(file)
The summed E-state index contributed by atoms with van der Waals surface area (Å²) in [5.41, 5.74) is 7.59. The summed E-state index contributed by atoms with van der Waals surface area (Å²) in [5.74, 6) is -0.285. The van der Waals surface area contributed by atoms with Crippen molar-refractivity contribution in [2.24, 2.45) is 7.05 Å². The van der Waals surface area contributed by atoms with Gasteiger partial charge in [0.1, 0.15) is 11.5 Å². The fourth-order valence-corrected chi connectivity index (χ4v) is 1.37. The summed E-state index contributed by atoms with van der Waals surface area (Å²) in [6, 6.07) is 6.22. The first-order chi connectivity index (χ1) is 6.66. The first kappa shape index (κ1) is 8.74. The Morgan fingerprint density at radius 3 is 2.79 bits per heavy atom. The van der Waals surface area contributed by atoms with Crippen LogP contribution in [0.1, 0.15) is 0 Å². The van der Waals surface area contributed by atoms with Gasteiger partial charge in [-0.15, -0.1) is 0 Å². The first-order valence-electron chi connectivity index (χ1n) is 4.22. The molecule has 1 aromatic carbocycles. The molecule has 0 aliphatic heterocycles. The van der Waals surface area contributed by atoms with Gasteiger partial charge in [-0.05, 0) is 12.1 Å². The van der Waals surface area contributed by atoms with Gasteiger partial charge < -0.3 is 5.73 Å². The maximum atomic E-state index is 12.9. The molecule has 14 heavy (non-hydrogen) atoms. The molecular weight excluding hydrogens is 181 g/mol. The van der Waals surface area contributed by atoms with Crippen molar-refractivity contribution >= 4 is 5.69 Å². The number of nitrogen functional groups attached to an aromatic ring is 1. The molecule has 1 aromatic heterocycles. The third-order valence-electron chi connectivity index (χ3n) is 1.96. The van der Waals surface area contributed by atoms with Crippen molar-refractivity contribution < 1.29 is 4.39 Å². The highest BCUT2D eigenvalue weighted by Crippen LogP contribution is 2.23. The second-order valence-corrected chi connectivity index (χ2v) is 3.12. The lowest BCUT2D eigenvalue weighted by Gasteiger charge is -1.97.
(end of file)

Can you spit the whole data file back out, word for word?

The summed E-state index contributed by atoms with van der Waals surface area (Å²) in [5.41, 5.74) is 7.59. The summed E-state index contributed by atoms with van der Waals surface area (Å²) in [5.74, 6) is -0.285. The van der Waals surface area contributed by atoms with Crippen molar-refractivity contribution in [2.24, 2.45) is 7.05 Å². The van der Waals surface area contributed by atoms with Gasteiger partial charge in [0.1, 0.15) is 11.5 Å². The fourth-order valence-corrected chi connectivity index (χ4v) is 1.37. The summed E-state index contributed by atoms with van der Waals surface area (Å²) in [6, 6.07) is 6.22. The first-order chi connectivity index (χ1) is 6.66. The first kappa shape index (κ1) is 8.74. The Morgan fingerprint density at radius 3 is 2.79 bits per heavy atom. The van der Waals surface area contributed by atoms with Crippen LogP contribution in [0.1, 0.15) is 0 Å². The van der Waals surface area contributed by atoms with Gasteiger partial charge in [-0.15, -0.1) is 0 Å². The first-order valence-electron chi connectivity index (χ1n) is 4.22. The molecule has 1 aromatic carbocycles. The molecule has 0 aliphatic heterocycles. The van der Waals surface area contributed by atoms with Gasteiger partial charge in [-0.05, 0) is 12.1 Å². The van der Waals surface area contributed by atoms with Gasteiger partial charge < -0.3 is 5.73 Å². The maximum atomic E-state index is 12.9. The molecule has 14 heavy (non-hydrogen) atoms. The molecular weight excluding hydrogens is 181 g/mol. The van der Waals surface area contributed by atoms with Crippen molar-refractivity contribution >= 4 is 5.69 Å². The number of nitrogen functional groups attached to an aromatic ring is 1. The molecule has 1 aromatic heterocycles. The third-order valence-electron chi connectivity index (χ3n) is 1.96. The van der Waals surface area contributed by atoms with Crippen molar-refractivity contribution < 1.29 is 4.39 Å². The highest BCUT2D eigenvalue weighted by Crippen LogP contribution is 2.23. The second-order valence-corrected chi connectivity index (χ2v) is 3.12. The lowest BCUT2D eigenvalue weighted by Gasteiger charge is -1.97.